When it comes to food, the typical St. Patrick’s Day classics are corned beef and cabbage: traditional Irish food, right? Not so fast. In truth, traditional St. Patrick’s Day fare in Ireland would have consisted of Irish Stew and soda bread, or perhaps a meal of pork and potatoes, which were less expensive than beef. Food historians suggest that struggling Irish immigrants likely substituted beef and cabbage for pork and potatoes, which at the time were more expensive.

Another fact that might blow people’s minds today is that until 1970 pubs were closed in Ireland on St. Patrick’s Day in observance of its status as a religious holiday. Subsequently, laws were passed to have the pubs open on March 17th, a move which, as you might imagine, was embraced by business owners and promoted heavily. An official campaign by the Irish government was launched in 1995 to spur tourism to the country by marketing St. Patrick’s Day and Irish culture abroad.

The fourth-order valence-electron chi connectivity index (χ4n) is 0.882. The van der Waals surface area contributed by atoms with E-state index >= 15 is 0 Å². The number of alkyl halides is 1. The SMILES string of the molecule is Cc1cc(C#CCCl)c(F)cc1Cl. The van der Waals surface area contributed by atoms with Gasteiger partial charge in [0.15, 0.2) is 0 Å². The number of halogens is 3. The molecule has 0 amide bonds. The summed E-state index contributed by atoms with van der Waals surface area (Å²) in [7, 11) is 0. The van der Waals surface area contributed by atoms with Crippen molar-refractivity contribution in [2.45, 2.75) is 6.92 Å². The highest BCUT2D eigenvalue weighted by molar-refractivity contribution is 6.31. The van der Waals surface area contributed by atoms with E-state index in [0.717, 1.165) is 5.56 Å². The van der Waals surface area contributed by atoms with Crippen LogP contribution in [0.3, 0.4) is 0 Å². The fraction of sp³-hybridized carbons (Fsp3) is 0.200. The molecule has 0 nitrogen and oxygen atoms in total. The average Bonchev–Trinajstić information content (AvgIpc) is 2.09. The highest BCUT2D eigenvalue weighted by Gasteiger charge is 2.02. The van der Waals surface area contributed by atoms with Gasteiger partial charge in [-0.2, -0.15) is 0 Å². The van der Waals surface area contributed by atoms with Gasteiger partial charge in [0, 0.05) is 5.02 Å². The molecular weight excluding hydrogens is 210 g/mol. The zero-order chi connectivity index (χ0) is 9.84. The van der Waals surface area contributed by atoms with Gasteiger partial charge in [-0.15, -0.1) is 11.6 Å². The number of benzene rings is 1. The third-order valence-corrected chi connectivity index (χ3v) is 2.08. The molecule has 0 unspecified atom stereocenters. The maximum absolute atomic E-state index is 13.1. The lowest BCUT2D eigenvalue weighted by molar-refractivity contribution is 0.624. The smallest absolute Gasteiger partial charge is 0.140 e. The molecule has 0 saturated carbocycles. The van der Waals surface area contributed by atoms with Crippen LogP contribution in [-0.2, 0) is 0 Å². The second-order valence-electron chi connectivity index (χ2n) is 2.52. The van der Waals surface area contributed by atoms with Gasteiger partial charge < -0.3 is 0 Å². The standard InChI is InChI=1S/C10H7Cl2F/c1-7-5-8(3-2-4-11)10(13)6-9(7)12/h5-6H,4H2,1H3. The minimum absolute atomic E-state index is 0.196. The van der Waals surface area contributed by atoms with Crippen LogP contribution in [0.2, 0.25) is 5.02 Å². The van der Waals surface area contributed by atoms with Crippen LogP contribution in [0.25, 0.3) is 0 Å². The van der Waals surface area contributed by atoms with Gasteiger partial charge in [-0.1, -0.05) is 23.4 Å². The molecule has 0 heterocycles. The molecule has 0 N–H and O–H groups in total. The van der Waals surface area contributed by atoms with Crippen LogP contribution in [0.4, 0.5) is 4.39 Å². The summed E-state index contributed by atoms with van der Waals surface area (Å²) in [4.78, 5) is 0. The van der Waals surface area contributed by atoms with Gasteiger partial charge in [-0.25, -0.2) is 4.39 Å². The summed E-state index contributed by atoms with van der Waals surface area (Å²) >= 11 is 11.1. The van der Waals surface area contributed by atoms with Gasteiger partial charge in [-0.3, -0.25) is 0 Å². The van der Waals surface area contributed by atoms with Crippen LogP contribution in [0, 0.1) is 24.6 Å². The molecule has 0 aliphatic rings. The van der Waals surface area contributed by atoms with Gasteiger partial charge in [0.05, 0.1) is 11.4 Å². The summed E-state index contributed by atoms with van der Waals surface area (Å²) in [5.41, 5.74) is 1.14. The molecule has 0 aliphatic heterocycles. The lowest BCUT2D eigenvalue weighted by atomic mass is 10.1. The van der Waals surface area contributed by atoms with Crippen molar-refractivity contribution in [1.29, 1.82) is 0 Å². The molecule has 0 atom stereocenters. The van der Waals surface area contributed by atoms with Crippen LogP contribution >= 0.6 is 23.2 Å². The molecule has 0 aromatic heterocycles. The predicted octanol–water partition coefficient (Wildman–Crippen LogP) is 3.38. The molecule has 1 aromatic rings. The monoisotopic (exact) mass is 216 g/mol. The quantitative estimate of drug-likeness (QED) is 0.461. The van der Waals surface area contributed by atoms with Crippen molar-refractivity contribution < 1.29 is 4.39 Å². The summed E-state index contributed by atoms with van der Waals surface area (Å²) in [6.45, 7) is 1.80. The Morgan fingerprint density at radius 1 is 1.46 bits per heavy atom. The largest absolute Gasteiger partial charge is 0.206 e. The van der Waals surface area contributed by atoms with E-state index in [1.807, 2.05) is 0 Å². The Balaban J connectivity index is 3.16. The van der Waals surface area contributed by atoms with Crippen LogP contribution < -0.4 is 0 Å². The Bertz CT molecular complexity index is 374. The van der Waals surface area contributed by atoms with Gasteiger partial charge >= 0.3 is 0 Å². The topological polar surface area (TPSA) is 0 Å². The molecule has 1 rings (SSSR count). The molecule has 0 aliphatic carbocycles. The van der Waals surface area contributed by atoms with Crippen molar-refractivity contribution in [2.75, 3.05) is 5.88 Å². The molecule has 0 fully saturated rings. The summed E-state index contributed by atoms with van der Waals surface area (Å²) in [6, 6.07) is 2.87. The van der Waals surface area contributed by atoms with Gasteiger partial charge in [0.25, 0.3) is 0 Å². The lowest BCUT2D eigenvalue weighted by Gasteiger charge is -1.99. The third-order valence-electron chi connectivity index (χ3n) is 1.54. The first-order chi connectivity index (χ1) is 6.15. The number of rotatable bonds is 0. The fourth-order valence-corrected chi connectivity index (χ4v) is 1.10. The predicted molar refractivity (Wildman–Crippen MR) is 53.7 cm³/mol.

Today, St. Patrick’s day is celebrated not only in Ireland, but throughout the world, particularly in North America and Australia. St. Patrick’s Day celebrations take place as far from Ireland as Japan, Singapore and Russia. What began in Ireland as a religious holiday, and later expanded to represent Irish culture and nationalism, was embraced by people around the world as a day to make merry, appreciate Irish traditions, and knock back a pint or two while enjoying corned beef and cabbage, soda bread, and perhaps a hearty bowl of Irish stew. So the next time you’re donning a bit o’ green for St. Paddy’s day, propose a toast not only to old Saint Patrick, but to the rich historical evolution of this fascinating holiday!